• Buyer’s market: Home prices may be priced lower, simply due to too much inventory
  • Seller’s market: Homes may be priced higher, since inventory is smaller and there’s less competition
  • Neutral market: There’s an even balance of homes for sale and buyers.

Seasonality: Winter vs summer

The best time to sell a home is in the spring. This is because the weather is milder in most parts of the country. Families with kids may want to start looking so they can schedule the move in the summer, when kids are on summer break.

Fall is also a good time, while winter is the slowest season. Seasonality depends on the city and what the weather is like in that region of the country.

Related: What is the Best Month to Sell a House?

Price tactic tip: Use value range marketing

Your house is only worth what a buyer is willing to pay for it, despite what the comps say. Sometimes, sellers will use value range tactics to price their homes. This is basically the amount you’d sell the property for if a potential buyer paid for your house right now.

It’s a tactic that opens the door to negotiate and reach a price that is both fair for the buyer and seller. So, for example, instead of pricing the house for $350,000, you could price it between $299,000 to $350,000.

The other tip here is to go just slightly below $300,000—the lowest price in the example is $299,000. This helps with buyers who are doing online searches based on price filters.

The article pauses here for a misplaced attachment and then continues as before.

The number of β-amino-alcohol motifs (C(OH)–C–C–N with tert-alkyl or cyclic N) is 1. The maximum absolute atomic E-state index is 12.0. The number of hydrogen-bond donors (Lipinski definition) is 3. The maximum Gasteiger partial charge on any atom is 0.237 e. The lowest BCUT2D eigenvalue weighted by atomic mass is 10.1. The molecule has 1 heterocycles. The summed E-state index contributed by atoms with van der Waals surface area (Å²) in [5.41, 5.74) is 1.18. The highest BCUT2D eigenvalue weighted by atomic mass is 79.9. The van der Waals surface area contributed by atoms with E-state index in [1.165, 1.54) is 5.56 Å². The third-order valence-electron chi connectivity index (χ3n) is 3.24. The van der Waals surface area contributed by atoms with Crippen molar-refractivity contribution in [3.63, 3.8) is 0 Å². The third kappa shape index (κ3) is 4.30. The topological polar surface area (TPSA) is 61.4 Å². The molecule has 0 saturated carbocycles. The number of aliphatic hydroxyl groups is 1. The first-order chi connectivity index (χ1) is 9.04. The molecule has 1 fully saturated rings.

Price tactic tip: Use price banding

Price banding means looking at the inventory in your neighborhood and finding the sweet spot to stand out from other homes in your area. For example, if most homes are priced between $250,000 to $300,000, and the next price for homes start at $320,000, consider pricing your house at $310,000.

Leave some cushion when pricing your house

Round off your asking price in $5,000 increments. In other words, if you want to price your house for $297,000, round it up to $300,000. Another tip is to cover closing costs for a buyer, especially if they’re a first-time homebuyer. This may help move the purchase process along faster.

See also: What is Your House Really Worth?

If you’re unsure, you can always adjust the price

In order to test the waters with your price, you could potentially do a soft rollout that shows your house as a “coming soon” listing online. If potential buyers click on your price, it could be a good sign that your house is priced accordingly and that people are interested.

The last word on price

When looking at homes in your area, don’t overlook certain factors such as the proximity of a busy freeway, railroad, and high-traffic streets.

The most important part of pricing your house is to first do comps in the area and consider the season and the amount of inventory in your area.

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Claire Tak

Claire Tak is a writer and content expert with a background in personal finance. She is an advocate for improving financial transparency and literacy through content and education. Claire's work has been featured and syndicated in Bloomberg, MarketWatch, GoBankingRates, and The Motley Fool. When she's not writing, you can find her on a snowboard, watching a movie, or traveling.